Bankside at Bedford

The Bedford River Festival happened – and we were there!

Some stats for starters:

Prizes won: 1*

Participation in boat parades: 3

Cruise companions during parades: 16

Total number of callers: 34

Youngest caller on board: 4.75 months old

Most mature caller: in 8th decade

Most requested drink (Saturday): Pimms

Most requested drink (Sunday): beer

Empty bottles: numerous


Most unexpected comments:

·        Wow, I could put my piano on here (from a music teacher)

·        How much to come on? (youthful spectator)

·        This loo technology is the same as on the space shuttle (re. the composting toilet)

·        Did a lorry bring your boat here?

·        Can I have some water for my dogs?

There we were, along with an estimated half a million other visitors, at the biennial Bedford River Festival. So much to see, in fact one of our visitors said it had taken his family two days to see it all (then qualifying his remark: “with pushchair”). For many it’s  a chance to spend a few hours or a couple of days down by the river watching boats of all sorts, watery races, demonstrations by canoeists and rowers, sailors and rafters, dragon boaters and invaders (Vikings). And on the water too was Thomas the Tank Engine… There was music – folk groups, jazz groups, pop groups and who knows what else on the main stage, apart, delightfully, from Harmonise, the Daubeney Middle School choir.  You could eat, shop, browse, be informed on a vast array of topics – or just chill! Our mooring, right by the weir, was certainly prominent. Just behind us was the bridge over the weir and both our MK-Bedford Waterway Trust’s banner and the poster showing a map attracted a lot of interest: many enquiries – and some disapproval it seems from rowers and owners of small cruisers. But for the most part we had the joy of seeing friends, neighbours and colleagues. Right outside the boat was a wooden bench and we pitched a picnic table and four chairs alongside, from which a great view could be had of all the craft passing by.  The next door boat, participants at every Bedford River Festival since its 1978 inception, were experienced veterans: they erected two gazebos, a windbreak, brought in a dozen white plastic chairs and decked out their boat as Rosie and Jim’s 21st birthday party, using swathes of pink and white cloth, two prominent dummies, lots of lights and a very large champagne bottle. (Should we ever do anything remotely like this again we have learned a few lessons from them!) During parades crew were even dressed for the part, hence the river saw pirates (of course), convicts in the outback, party-goers, Bottom and the fairies from A Midsummer Night’s Dream; on the competitive rafts were spotted WAGS, Fletcher Christian and the mutineers, Minnie Mouse, Snow White and the seven dwarfs and the Fat Controller …

The wind dropped during Saturday evening and we bravely participated in the illuminated boat parade: on board were two veterans of our boat, two colleagues and a spouse and two neighbours. Last minute instructions were given re. Lighting Up: travel black until the sound of the Harbourmaster’s horn.  With so much noise from the banks which was his horn? “Lights on!” shouted our skipper and in the cabin we scrabbled to press plugs into sockets. I managed my task –but could not see my illumination. “Yes, it’s lit,” shouted Chris, chief lookout. By the front deck steps we scrabbled around with unfamiliar fairy lights, the “hairnet” over the bow, but then success. From the bank calls of appreciation: “Look, a helicopter”.  So Ken night-cruised at Bedford, the name Cleddau a geographical reference to those inspirational fifties flying boats and a Christmas decoration a reminder of his professional past! Craft of all kinds were participating, from the brash and loud Diamonds are forever (Bedford Boat Club) to the tiniest of outboard boats bedecked as a festive tree. Turning a large, heavy steel boat, not equipped with that helmsman’s gizmo, a bow-thruster, can be challenging, as certainly it was in the dark. But all went well and as the last rope came ashore for mooring up so started the firework display. Though trees hid the lower display we could see and hear the higher bursts of colour.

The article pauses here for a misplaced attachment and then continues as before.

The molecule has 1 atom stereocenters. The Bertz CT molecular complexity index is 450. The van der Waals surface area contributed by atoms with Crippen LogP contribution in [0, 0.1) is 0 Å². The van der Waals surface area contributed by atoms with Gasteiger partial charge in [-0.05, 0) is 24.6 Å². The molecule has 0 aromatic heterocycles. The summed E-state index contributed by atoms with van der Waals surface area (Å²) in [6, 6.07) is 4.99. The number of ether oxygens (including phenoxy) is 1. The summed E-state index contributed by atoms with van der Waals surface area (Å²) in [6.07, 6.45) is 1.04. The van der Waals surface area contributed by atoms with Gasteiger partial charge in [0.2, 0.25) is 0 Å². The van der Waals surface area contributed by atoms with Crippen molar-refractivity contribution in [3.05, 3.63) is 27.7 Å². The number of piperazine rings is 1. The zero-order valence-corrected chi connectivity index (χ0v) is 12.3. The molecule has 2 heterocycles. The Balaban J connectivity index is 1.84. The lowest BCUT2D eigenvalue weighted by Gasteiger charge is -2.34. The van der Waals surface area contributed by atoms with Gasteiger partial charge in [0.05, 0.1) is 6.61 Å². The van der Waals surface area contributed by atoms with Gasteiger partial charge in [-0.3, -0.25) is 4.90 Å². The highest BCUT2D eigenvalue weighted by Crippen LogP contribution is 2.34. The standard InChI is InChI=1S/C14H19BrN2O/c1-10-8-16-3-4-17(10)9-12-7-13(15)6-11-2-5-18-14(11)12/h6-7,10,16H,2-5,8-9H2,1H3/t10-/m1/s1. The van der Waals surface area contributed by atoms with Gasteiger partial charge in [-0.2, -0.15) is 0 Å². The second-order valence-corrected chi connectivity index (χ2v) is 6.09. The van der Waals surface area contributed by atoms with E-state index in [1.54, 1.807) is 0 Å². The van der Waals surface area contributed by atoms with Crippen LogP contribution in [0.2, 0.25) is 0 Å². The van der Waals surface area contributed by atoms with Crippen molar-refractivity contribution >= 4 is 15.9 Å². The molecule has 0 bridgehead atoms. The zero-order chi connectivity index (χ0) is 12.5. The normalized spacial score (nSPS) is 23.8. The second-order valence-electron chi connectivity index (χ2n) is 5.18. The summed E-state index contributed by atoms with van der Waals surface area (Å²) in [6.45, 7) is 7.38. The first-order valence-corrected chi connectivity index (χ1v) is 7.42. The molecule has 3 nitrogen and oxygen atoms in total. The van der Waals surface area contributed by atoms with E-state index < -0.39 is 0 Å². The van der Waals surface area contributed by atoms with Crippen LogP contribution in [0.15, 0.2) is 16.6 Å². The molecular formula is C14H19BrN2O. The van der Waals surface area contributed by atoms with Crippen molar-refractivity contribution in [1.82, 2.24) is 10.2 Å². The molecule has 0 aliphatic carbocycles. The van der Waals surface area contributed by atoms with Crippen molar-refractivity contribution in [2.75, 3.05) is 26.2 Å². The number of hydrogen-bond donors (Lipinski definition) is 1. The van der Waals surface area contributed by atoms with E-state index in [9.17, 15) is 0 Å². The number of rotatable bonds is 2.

The raft races on Sunday afternoon brought even more crowds to the bank, supporters of local teams and companies. Paddling a half-sinking raft proves hard work; though most seemed to make it to the end many tilted dangerously; some crew plunged into the water to push and swim their vessels downstream, waterfights broke out, and right opposite us two paddlers abandoned ship, swam ashore, climbed out and proceeded to wet-hug any members of the crowd foolish enough to stay close by!

The afternoon dwindled away, as did the crowds and the decision was made to de-flag the craft, prepare for departure – and line up for the lock. Some hours later Cleddau was safely moored up again in the Bedford marina. Our crew looked gratefully at the 4-wheeled transport to take them to a morning train – and a phone call summonsed Ken to a 10am meeting at Borough Hall.

Life back to normal?!


*2nd prize awarded for illuminated narrow boat in the night parade (“The judges liked your helicopter”)


Probably over fifty illuminated boats participated – but only two narrowboats, so we were second out of two in a competition we didn’t know we’d entered! The prize? an impressive trophy with engraved plaque! Something else to buff up with a polishing duster! 

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